At a time when people around the world are observing social distancing measures to halt the spread of the global COVID-19 pandemic, driverless mobility – which, by definition, offers mobility with minimal human interaction – seems more relevant than ever.
Yet, as developers and researchers around the world have suspended real-world testing of their autonomous vehicle fleets due to health concerns amid the COVID-19 pandemic, it appears we are still a long way from a fully autonomous future.
Barriers to deployment
“2020 was billed as ‘Prime Time’ for the self-driving car industry, so where are the self-driving cars and trucks we were promised?” Bryn Balcombe, Chief Strategy Officer at Roborace and Founder of the Autonomous Drivers Alliance (ADA), asked as he moderated the fifth episode of the AI for Good webinar series on COVID-19: Where are the self-driving cars and trucks?
“I think we need clarity on regulation globally …” — Michelle Avary, World Economic Forum
The discussion looked at what barriers remain for autonomous vehicle deployment and how the future of self-driving vehicles may be reshaped following the COVID-19 pandemic.
One of the panellists, Michelle Avary, Head of Automotive and Autonomous Mobility at the World Economic Forum, pointed to three core stumbling blocks that autonomous vehicles face today.
“I think we need clarity on regulation globally – without a doubt, that’s needed. But we also need technological validity, as well as business model validity,” she said.
Slow moving deliveries – a potential business model?
A driverless future is often mentioned in the same breath as increased road safety, hailed as a means to reduce the 1.35 million global road fatalities every year.
But in the wake of the current pandemic, we need to expand the definition of “safety” in the automotive sphere to include different types of safety such as biosafety, said Avary.
The panellists agreed that the COVID-19 pandemic has highlighted a core business case for autonomous vehicle deployment within the logistics and delivery space — certainly in the near-term.
“What we saw coming out of China in using non-contact, low-speed, highly-automated vehicles for delivery in areas that were locked down, we really should explore more of these and think about where we can remove some of the biosafety risks to our essential workers,” said Avary.
And as the global pandemic continues, the companies that can pivot to this slow-speed delivery of goods, such as groceries or medicine “have the best chance of surviving,” said panellist Missy Cummings, Professor in the Department of Electrical and Computer Engineering, Duke Pratt School of Engineering, United States.
“I think that the COVID-19 scenario is going to really decimate the driverless car community,” she said. “Those companies that survive will be the ones that figure out that the delivery slow-speed operations is the right way to go in the near-term.”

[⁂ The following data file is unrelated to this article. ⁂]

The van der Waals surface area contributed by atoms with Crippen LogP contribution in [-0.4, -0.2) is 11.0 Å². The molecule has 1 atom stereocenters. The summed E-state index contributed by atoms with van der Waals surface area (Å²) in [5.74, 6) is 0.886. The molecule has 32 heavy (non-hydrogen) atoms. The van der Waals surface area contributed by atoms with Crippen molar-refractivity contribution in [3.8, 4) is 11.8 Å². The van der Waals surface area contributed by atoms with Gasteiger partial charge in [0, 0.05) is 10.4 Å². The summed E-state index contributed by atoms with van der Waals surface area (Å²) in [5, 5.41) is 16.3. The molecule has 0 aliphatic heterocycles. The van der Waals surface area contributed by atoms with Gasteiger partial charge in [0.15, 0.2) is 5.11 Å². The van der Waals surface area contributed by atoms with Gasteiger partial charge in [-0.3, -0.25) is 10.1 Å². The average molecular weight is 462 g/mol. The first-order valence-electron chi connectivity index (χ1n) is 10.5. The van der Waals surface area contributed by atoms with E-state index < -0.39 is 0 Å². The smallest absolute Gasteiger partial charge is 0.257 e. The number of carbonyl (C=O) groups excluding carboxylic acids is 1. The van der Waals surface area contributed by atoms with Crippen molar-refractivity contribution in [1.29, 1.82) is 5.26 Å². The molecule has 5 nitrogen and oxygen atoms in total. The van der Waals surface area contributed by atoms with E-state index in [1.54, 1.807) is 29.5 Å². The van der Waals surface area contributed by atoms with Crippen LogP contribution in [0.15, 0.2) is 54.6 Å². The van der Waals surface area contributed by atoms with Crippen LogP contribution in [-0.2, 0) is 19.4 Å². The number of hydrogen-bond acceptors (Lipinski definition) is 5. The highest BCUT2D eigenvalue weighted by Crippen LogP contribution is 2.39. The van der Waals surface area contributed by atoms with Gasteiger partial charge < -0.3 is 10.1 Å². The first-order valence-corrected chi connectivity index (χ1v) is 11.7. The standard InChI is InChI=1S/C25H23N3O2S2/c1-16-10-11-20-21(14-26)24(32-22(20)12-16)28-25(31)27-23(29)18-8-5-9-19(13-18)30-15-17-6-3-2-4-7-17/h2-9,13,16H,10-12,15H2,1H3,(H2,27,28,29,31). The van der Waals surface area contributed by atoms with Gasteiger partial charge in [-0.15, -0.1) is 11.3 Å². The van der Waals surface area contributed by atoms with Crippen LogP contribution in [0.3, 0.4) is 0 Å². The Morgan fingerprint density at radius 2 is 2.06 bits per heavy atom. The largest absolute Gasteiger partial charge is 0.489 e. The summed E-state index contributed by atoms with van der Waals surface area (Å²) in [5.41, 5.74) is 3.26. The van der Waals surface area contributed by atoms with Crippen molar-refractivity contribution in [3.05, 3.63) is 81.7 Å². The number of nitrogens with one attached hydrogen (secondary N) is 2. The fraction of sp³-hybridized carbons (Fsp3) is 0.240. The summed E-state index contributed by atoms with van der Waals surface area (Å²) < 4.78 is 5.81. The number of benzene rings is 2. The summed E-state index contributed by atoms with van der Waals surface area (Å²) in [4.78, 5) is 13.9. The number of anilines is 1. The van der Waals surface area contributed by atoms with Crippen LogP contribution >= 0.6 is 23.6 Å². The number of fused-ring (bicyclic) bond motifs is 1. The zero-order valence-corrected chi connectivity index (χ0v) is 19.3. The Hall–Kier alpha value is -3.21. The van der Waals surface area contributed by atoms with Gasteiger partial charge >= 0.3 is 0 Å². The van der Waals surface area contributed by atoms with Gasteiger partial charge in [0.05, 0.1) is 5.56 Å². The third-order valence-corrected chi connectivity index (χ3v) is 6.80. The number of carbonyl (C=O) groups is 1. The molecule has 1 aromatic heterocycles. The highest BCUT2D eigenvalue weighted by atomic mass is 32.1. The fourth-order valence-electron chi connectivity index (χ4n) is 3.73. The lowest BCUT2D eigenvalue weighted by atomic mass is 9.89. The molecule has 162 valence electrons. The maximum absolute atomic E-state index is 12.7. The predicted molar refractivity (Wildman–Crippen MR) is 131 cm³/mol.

Despite current trends away from public transport systems – notably in China, which has seen a dramatic drop in ridership since the easing of the national COVID-19 lockdown – panellists saw this as the first step towards mass autonomous transit systems in the longer-term, as a way to meet current biosafety standards (i.e. social distancing measures) and address ongoing trends in on-demand transport.
Global collaboration for safer roads
But before this can become a reality, both for the COVID-19 pandemic and beyond, the driverless future faces safety issues of another kind: perception.
“There’s still a problem with prediction in terms of predicting the behavior of all the other road users and I think that’s actually something that will be coming to the fore as we progress in the perception quality system,” said Balcombe.
“You are not going to solve this problem by putting more sensors on a car …” — Missy Cummings, Duke University
While people can understand and predict pedestrian intent, autonomous perception systems – image processing and machine learning probabilistic reasoning algorithms that help autonomous driving systems understand the world around them and act accordingly – are having to make the most reasonable guess about which course of action to take under the circumstances.
“When the system doesn’t perform the same way every time, even under the most benign conditions, then how can we ever put guarantees on its ability to navigate the world safely?” said Cummings.
But it is not just a simple hardware fix, she added. “You are not going to solve this problem by putting more sensors on a car, because until we figure out how to at least replicate in part judgment under uncertainty, all the sensors in the world are not going to solve that problem.”
One way to overcome this issue, suggested Avary, is to establish global minimum safety guidelines for perception systems.
Additionally, Cummings called for the global autonomous vehicle community to establish “a vision test for cars” to continuously test and validate these technologies.
But any meaningful progress on road safety will rely on global cooperation among the private sector and governments, the participants agreed.
“We really need to make sure that we’re sharing the data in the learning more widely, because we don’t think that every single company and every single operator needs to learn safety first-hand,” said Avary. “There’s plenty of places to compete, but we don’t believe that core safety is one of them.”
So in much the same way that the global community is working together to contain the COVID-19 pandemic through the sharing of best practices in network maintenance and collaborating to ensure #LearningNeverStops, the automotive industry must come together to ensure the safe and steady roll out of autonomous vehicles — and increase road safety in all its forms, agreed participants.